Reviewed by: Thaisha Geiger
“The Chronicles of Riddick,” “xXx,” “The Pacifier”
Mark Strong, Michelle Yeoh, Gérard Depardieu, Charlotte Rampling, Lambert Wilson, Jamel Debbouze, Mélanie Thierry, Jérôme Le Banner, Chris Astoyan, Radek Bruna, Abraham Belaga
“Amélie,” “Hate,” “Munich”
|Producer:||Eric Cadrieu, Alain Goldman, Benoît Jaubert, Marc Jenny, Avram “Butch” Kaplan, Mathieu Kassovitz, Eiffel Mattsson, Selwyn Roberts, Gary Ungar, Kevan Van Thompson|
|Distributor:||Twentieth Century-Fox Film Corporation|
I have to admit that Vin Diesel’s catchy, deep-voiced narration in the theatrical trailers had me wanting to see “Babylon A.D.” Also hinted in the previews was a futuristic world where the lead actor makes a choice and dies. So with all this in mind, I went into the theatre with high hopes. Instead of an action-packed, intriguing thriller, I endured a loud, bloody, and confusing chaos that left me saying Huh!?!
From what I could gather, Vin Diesel plays a jaded man named Toorop. Toorop meagerly exists in a war-torn world until summoned by Gorsky. This odd-looking mob leader wants Toorop to escort a girl halfway around the world to the United States in just six days.
It becomes quickly obvious that the mysterious girl, Aurora, is far from ordinary. She is able to foretell the future, speak countless languages, and retain an incredible amount of knowledge. Sister Rebeka (Michelle Yeoh) is Aurora’s guardian and vehemently protects Aurora during the journey. So why exactly does Gorsky want Aurora in the U.S.? What exactly is Aurora?
Before anything is answered, the audience is dragged through chases, explosions, murders, and blood. I did not know who to root for or where the movie was leading. I felt as if I was just running along because everyone else was running.
Being barely an hour and thirty minutes, I wonder if the editor cut out almost the entire plot but left all the violence. This film jumped around too much. When it would finally take time to rest, the characters’ flat developments and poor dialogues did not help ease the confusion. I only knew that Aurora was wanted for something in New York. Only until about the last ten minutes did some scenes get hastily slapped together to explain the entire movie. These scenes are not any vindication since I felt annoyed from being jostled about.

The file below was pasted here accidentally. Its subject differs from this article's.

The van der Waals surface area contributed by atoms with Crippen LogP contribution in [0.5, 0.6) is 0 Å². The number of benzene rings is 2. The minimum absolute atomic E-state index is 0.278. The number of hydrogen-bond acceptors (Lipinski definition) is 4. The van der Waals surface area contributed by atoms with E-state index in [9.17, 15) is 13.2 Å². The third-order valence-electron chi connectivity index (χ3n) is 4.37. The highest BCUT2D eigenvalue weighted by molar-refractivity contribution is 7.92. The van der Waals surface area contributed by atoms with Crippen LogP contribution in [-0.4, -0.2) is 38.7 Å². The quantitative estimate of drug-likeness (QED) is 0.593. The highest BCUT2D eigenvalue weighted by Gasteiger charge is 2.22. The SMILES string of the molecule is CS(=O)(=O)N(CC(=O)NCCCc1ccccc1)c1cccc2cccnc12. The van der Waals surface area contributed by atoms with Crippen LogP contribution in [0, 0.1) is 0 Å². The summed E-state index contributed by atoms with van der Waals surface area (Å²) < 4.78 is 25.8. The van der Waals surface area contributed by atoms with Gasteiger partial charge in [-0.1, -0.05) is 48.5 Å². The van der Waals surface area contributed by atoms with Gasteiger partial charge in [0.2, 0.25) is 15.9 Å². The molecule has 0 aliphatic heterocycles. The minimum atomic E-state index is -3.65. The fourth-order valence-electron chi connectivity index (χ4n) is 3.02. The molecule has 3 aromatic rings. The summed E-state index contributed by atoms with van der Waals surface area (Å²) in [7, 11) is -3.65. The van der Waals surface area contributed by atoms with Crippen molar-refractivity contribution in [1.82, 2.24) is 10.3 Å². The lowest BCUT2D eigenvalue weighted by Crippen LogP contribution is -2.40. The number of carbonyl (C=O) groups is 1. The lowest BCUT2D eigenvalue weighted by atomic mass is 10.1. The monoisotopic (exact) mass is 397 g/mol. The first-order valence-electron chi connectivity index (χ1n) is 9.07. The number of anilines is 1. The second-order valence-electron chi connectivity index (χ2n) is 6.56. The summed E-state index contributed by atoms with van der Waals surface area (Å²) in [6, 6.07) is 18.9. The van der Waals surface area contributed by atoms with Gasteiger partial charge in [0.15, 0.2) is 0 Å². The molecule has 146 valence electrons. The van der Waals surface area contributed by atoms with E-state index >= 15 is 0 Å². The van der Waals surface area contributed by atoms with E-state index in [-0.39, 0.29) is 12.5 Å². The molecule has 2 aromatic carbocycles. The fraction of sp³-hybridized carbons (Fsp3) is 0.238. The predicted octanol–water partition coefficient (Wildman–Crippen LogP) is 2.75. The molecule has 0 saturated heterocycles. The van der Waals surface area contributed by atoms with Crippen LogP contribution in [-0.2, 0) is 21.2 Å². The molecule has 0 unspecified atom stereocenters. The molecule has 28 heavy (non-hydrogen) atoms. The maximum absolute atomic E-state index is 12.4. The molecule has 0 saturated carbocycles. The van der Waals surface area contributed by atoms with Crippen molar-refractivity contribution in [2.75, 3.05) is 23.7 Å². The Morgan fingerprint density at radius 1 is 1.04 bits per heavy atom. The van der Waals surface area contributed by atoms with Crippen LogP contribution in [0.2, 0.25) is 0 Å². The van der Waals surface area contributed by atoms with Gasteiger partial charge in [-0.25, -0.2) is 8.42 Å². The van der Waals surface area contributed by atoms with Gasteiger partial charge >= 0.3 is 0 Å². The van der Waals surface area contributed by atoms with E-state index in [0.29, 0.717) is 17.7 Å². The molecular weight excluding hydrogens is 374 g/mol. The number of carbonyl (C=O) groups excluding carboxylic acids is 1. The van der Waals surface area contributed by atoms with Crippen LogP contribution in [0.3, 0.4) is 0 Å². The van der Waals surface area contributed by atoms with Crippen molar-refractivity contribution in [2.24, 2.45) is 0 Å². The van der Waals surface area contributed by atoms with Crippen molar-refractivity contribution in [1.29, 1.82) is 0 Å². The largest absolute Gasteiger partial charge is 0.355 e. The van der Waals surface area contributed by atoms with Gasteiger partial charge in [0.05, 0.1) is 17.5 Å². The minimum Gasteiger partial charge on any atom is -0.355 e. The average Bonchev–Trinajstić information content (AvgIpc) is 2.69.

Call me a purist if you may, but product placements bother me in movies. I understand that this movie went over budget and needed the extra funding. However, having a Coke Zero painted on the side of a Boeing 767, as it flies through the clouds, seems a bit preposterous.
Aurora’s character was refreshingly clean and rare when it comes to Hollywood. She does talk about God to Toorop. She’s compassionate and hated seeing people suffer or die. She was the only character I enjoyed seeing onscreen.
The violence in the film is an almost constant. Toorop kills numerous people, and blood is in almost every scene. There are also plenty of explosions, fistfights, gunfire battles, and animal carcasses shown.
Although the previews hint at a romantic link between Toorop and Aurora; they never kiss. In one scene, Toorop is wearing a towel and Aurora is in a tanktop and panties. When they’re about to kiss, they are interrupted by Sister Rebeka. I did enjoy how this attraction was never taken any further. The audience could actually believe when Toorop begins to care for Aurora instead of merely lusting over her.
The cursing is moderate; I counted a total of 15 profanities, including one “f” bomb and 1 GD.
While I found the senseless violence to be the most offensive, this movie does have a religious theme. Aurora was raised by Sister Rebeka in a convent. While this part was nice, the villain who wanted Aurora in New York was the High Priestess (Charlotte Rampling). Wanting to establish a bona fide religion, the High Priestess saw Aurora as her way of doing so. While this false religion was a poor attempt of a carbon copy of Christianity, I found it laughably bad and was never offended by it. Rather, it made me smile, knowing that my Savior and Lord is so much more powerful and almighty. If this would have been a real religion, a close study of it would have easily shown it to be false.
People who do not have a personal relationship with Christ often assume that Christians have blind faith. This is not the case at all. While in the book of Hebrews, the author does write that “…faith is the substance of things hoped for, the evidence of things not seen,” God never wants us to walk around blindly. He wants us to use our minds. In Isaiah, the Lord boldly told his people, “Come now, let us reason together.” In fact, God even commands us to look into everything that claims to be religious. John wrote, “…do not believe in every spirit, but test the spirits to see whether they are from God.” As a former follower of a false religion, I can personally testify that Jesus is the Son of God.
Director Mathieu Kassovitz has publicly decried the film, stating that his original version has been ruined. While I do sympathize with the director, I wonder how much better his version could have been. I would assume that it would have had some more character development and less confusion. So thin was this plot that I believe the producers used the basic plot line to serve as the movie’s suspenseful twists. From this review, I might have given away some of their “twists.” Then perhaps I have spared you from seeing this obnoxious movie.
Violence: Heavy / Profanity: Moderate / Sex/Nudity: Minor